With a few additional increases to customers’ bills that are likely to be approved in the next three years, commission staff estimate that the average Georgia Power customer will be paying $55-60 more per month for electricity in 2025 compared to what they paid in 2022. This increase is especially daunting for low- and moderate-income households—many of which Georgia Power serves today.

While some rate increases may be warranted, many intervenors are calling for more details in order to assess Georgia Power’s need for the amount they’re requesting.

The landscape is changing fast. The Commission can help Georgia keep pace.

One of the biggest challenges that the PSC and Georgia Power face in determining what to charge customers is how quickly other sources of funding are changing now compared to years past. In the few short months since the 2022 IRP was filed, the Inflation Reduction Act (IRA) passed. As the largest investment in climate action in US history, the economic assumptions that are used for ratemaking decisions have fundamentally changed.

With a historic amount of federal funding, programs, and incentives becoming available, Southface and SACE’s primary recommendation to Georgia Power and the PSC is to file adjusted revenue requests annually rather than making financial decisions that will last through 2025 based on early, incomplete information. Ideally, this would happen before the end of 2023, potentially with some refunds issued to customers. Requests would then be updated in 2024 and 2025. Making annual adjustments a requirement would lower the risk of collecting more than is needed from customers, and it would simply codify many of the actions that Georgia Power is already taking to track and report on IRA incentives.

For example, the IRA allows tax credits for energy storage for the first time in 2023. Georgia Power is planning to build two huge battery storage facilities, and this provision will reduce the cost of those facilities by 30% or more, depending on applicable “bonuses.” If Georgia Power can spend less, they can charge less, making it easier for customers to afford the electricity they need to stay healthy, comfortable, and productive. Fewer unpaid bills and cutoffs are good for Georgia Power too.

We are confident the PSC can incentivize Georgia Power to move quickly to identify funds that help alleviate the burden on ratepayers. When the Trump administration passed the Tax Cuts and Jobs Acts in 2017, they identified savings within a few months. We hope to see the same timely response to IRA opportunities, and we are recommending that Georgia Power work with commissioners to create an IRA tracker and commit to acting on annual reports of programs implemented and savings identified.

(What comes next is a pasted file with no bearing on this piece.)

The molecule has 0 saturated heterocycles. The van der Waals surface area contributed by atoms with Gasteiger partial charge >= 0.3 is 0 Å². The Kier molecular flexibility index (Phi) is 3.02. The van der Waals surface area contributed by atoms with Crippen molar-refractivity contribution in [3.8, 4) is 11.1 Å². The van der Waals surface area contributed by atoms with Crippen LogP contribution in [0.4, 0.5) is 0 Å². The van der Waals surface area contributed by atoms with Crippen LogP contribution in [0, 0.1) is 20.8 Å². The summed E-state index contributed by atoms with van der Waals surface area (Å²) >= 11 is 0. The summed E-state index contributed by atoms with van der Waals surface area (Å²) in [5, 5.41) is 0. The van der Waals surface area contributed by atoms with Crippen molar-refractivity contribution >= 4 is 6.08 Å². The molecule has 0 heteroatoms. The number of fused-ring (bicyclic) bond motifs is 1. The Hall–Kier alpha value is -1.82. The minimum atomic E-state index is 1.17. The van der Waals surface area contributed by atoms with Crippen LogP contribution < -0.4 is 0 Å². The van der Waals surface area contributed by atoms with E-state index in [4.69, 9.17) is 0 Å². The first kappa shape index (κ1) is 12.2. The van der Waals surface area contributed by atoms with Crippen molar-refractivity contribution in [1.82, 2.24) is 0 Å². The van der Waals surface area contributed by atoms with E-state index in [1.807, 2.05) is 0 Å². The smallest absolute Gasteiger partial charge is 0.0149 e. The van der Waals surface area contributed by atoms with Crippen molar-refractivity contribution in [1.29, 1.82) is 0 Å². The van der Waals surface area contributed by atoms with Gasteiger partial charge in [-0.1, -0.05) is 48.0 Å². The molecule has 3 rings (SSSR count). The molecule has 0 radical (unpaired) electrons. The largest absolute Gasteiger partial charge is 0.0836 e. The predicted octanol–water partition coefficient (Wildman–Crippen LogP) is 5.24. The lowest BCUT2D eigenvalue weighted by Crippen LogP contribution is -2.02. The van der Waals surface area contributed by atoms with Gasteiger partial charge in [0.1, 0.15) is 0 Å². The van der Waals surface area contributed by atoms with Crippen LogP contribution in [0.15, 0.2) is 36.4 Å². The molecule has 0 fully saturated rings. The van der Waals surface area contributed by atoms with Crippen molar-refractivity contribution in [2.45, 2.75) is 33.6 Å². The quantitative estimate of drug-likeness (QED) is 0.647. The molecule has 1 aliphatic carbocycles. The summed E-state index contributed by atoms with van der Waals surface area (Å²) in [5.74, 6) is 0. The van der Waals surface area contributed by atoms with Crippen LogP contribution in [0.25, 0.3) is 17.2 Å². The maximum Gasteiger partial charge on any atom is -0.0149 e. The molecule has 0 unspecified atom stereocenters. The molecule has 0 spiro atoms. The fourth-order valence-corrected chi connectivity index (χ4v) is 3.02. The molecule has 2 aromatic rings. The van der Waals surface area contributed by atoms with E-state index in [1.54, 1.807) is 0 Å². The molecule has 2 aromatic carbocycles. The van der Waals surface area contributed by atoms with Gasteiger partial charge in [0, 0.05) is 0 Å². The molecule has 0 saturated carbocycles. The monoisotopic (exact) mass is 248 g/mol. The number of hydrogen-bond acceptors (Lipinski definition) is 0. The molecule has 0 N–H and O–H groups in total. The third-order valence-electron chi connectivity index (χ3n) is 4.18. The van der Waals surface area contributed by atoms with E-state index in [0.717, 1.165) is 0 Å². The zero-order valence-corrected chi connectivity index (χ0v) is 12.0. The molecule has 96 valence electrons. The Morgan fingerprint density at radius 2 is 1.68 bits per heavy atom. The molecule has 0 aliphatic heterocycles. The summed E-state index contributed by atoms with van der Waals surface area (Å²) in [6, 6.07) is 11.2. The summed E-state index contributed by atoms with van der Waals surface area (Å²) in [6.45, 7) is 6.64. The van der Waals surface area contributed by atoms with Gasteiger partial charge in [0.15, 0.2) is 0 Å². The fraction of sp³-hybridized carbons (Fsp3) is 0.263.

We encourage you to stay tuned and engaged.

Intervenors, like Southface and SACE, have expertise in utility regulatory planning and clean energy issues that make their input in Georgia Power’s rate case valuable. If you have expertise in being a Georgian who pays their energy bills, your input is valuable too.

Follow these guidelines to provide in-person public comments before the PSC or provide comments online, referencing Docket 44280. All hearings for the 2022 rate case can be watched live (or as recordings) on the commission’s YouTube channel.

Subscribe to the Southface newsletter for more insights and opportunities to get involved as the proceedings unfold. Together, we’ll build a healthier, more resilient future for our communities and our planet.

Key Dates in the 2022 Georgia Power Rate Case

  • June 29: Georgia Power files direct testimony
  • September 27-29: Hearing #1: Georgia Power’s testimony
  • October 20: Intervenors file direct testimony
  • Nov 8-10: Hearing #2: Intervenors’ testimony
  • Nov 18: Georgia Power may file rebuttal testimony, and other parties may file direct testimony on distributed solar
  • Nov 29-30: Hearing #3: Georgia Power’s rebuttal testimony and distributed solar testimony from other parties
  • Dec 8: All parties may file briefs
  • Dec 15: Energy Committee: parties may make final remarks
  • Dec 20: PSC renders final decision